RW: But what would change in this coming session?

JH: I think it’s pretty obvious but there’s a small group, right? It’s less than twenty-five percent of the state that opposed to it but that’s not our only – obviously, I think we have to recognize that there’s a serious possibility, maybe even a probability that we’re not going to succeed in the hospital provider fee because as you point out, nothing’s changed.

RW: And so, if there’s that possibility and you realize that it is one, do you have a backup plan?

JH: Yeah. We have a backup plan for transportation, we have a backup plan for, you know, education needs.

RW: What are they?

JH: It’s none of your business.

RW: None of my business?

JH: No. No. I think you have to find – if you really want to address transportation, you have to figure out some new resources, new revenues.

RW: Raising the gas tax?

JH: So that’s – raise the gas tax, add a sales tax.

RW: There would have to be a vote on raising the gas tax.

JH: And there would have – any of these would require a vote.

RW: Okay.

JH: And my point is, right now, we’re getting clobbered by our competitive neighbors. So Utah right now spends probably double what we spend on transportation, on adding infrastructure, probably triple and they have almost half the population. If you’re a young entrepreneur and looking at where to start a business and where to have your family, in terms of that statistic, transportation, were not competing very well. And this is one of those things – you don’t see it first but all of a sudden, you lose your momentum and people start going and saying, “Oh, Austin, Texas is much better and they’ve expanded that off-ramp and it’s much easier. The traffic jams aren’t anywhere near as bad.” And once you lose that momentum which Colorado has right now, it’s very hard to get it back.

RW: Can I say that there might be people listening who say, “Oh, if only Colorado would lose a little momentum, the roads wouldn’t be so busy and housing wouldn’t be so expensive.”

JH: Yeah. And those same people – and there are plenty of them who say that. So then all of a sudden, you’re shedding population because it’s just too congested and we haven’t invested in our infrastructure and then suddenly, people are getting laid off and suddenly, everyone’s business is going down, sales are down three or four percent and then you go back and talk to those same people and they sing a different tune. I was here in the late 1980s. And kind of going into the '80s, everyone thought we had too many people, you know, there were these, you know, license plate holders that were “Get away Californians. Don’t come here” and all of a sudden, the price will all drop and we had it – we went to a recession; it was a deep recession. Real estate prices dropped, restaurants and retail businesses, their sales went down five, ten, fifteen percent. Nobody wants to see that and it’s – you can’t have it both ways. You’re either going to grow or you’re going to shrink. And when you start shrinking, it puts intense pressure on many, many people.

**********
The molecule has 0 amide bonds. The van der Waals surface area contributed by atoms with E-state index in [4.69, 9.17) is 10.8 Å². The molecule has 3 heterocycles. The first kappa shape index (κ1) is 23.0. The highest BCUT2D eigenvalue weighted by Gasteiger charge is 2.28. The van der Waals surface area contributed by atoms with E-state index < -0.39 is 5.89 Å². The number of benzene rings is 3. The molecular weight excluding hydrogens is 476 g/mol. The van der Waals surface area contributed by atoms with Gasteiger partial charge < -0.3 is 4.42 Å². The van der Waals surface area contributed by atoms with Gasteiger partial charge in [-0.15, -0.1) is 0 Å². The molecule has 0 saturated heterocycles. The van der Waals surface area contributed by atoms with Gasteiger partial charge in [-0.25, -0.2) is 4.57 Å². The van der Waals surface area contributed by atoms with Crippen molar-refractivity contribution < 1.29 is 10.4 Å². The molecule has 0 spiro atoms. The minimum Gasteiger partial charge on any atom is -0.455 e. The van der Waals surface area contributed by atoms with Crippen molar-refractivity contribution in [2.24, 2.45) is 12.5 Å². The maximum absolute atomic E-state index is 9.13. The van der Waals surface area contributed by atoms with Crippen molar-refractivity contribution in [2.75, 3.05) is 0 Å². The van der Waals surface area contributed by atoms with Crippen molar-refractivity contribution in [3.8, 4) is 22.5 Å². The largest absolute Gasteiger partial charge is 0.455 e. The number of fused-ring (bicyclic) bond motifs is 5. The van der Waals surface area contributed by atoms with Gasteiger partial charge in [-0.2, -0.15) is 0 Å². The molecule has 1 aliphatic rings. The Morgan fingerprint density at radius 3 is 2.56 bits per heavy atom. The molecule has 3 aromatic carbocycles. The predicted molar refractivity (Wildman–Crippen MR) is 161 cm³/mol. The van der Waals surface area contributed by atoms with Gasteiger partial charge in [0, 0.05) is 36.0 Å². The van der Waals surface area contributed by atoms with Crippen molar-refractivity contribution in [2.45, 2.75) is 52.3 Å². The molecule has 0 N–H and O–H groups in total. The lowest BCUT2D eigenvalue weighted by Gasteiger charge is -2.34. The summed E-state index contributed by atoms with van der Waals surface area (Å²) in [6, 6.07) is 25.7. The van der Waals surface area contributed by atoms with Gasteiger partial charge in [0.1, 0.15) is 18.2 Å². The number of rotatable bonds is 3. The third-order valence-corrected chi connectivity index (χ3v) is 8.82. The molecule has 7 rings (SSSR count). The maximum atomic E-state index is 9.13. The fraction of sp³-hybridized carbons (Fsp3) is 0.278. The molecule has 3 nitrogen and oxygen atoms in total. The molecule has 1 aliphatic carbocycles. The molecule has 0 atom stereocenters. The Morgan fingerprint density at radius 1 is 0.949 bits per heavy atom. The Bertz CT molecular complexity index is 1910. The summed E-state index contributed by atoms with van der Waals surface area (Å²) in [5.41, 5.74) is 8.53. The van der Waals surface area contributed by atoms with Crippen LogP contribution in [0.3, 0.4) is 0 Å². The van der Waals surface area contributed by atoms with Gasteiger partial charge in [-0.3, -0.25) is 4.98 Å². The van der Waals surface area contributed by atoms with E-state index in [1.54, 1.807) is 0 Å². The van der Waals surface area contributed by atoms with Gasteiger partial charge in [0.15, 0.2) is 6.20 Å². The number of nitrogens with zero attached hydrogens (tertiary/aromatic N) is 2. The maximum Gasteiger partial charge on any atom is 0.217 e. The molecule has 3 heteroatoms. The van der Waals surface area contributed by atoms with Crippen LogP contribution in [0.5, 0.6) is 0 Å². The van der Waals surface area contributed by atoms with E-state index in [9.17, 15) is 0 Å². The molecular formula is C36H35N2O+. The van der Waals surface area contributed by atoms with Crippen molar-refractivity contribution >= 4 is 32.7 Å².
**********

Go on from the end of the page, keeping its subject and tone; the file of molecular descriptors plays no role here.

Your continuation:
RW: So back to the potential solutions. So raising the gas tax, what else is on the list for transportation?

JH: A possible sales tax.

RW: Statewide sales tax.

JH: Sales tax. Obviously, if we tried to do a sales tax and it was voted down, my guess is that some of these communities like Fort Collins or Colorado Springs or Denver, you know, metropolitan Denver would want to do a regional transportation authority and raise their own money and not use any state money which is all right although historically, we want to make sure the money we raise gets used across the state because the rural areas have greater – obviously, many more roads, less population. So historically, we’ve always helped subsidize them to not a large extent but a certain extent with the revenue from along the Front Range helps maintain the quality of the rural road infrastructure. If all the urban areas start doing their own RTAs, you’re going to lose that connection between the whole state. Personally, I’m against that and it’s not something I want to embrace.

RW: Your predecessor, I remember Bill Ritter, wanted to investigate VMT, Vehicle Miles Traveled, so that you actually have something in your car that measures the miles you travel and charges you accordingly.

JH: So there’d be a fee based on how much road you use in the course of the year. Everybody would pay a proportionate amount to what they’re using the roads. And certainly, the most logical thing you can have – we’re actually doing kind of a test of that now but it has historically been very unpopular. Part of it is, people don’t want government under their hood, right? They don’t want government to know where they’ve driven or even just how many miles they’ve driven. 

RW: So not at the top of your list. Briefly, two backups for education funding, if --

JH: Wait. Wait, you said not at the top of my list but I think it is the most equitable solution. I’m just not sure that, politically, people will be willing to put up with it. So.

RW: And backup for education funding if the hospital provider fee reclassification is, again, a nonstarter.

JH: I think in education, we’d have to find something that on a broad scale would appeal to the voters of Colorado because it would have to go through the vote, whatever tax it would be. Let’s say we move the income tax back to where it was ten years ago and say, all right, we’re going to go back from 4.62 to 5.0, which what Utah is – which most of neighbors are in that – most of them are higher than that or in that same range.

RW: The income tax has been decreasing in Colorado.

JH: Yeah, it was decreased about ten years ago. And so, all right, let’s say we went back to that and we’re going to use it only for education and maybe a piece for roads. And here’s what we’re going to give the taxpayers, you know, a longer school day, a longer school year. A clear measurable improvement of achievement, of student achievement. Is that going to pass the voters? As we both know, getting any tax increase of any kind through voters when you’re having this many people losing their jobs and whole professions being eliminated by technology, it would be a steep hill.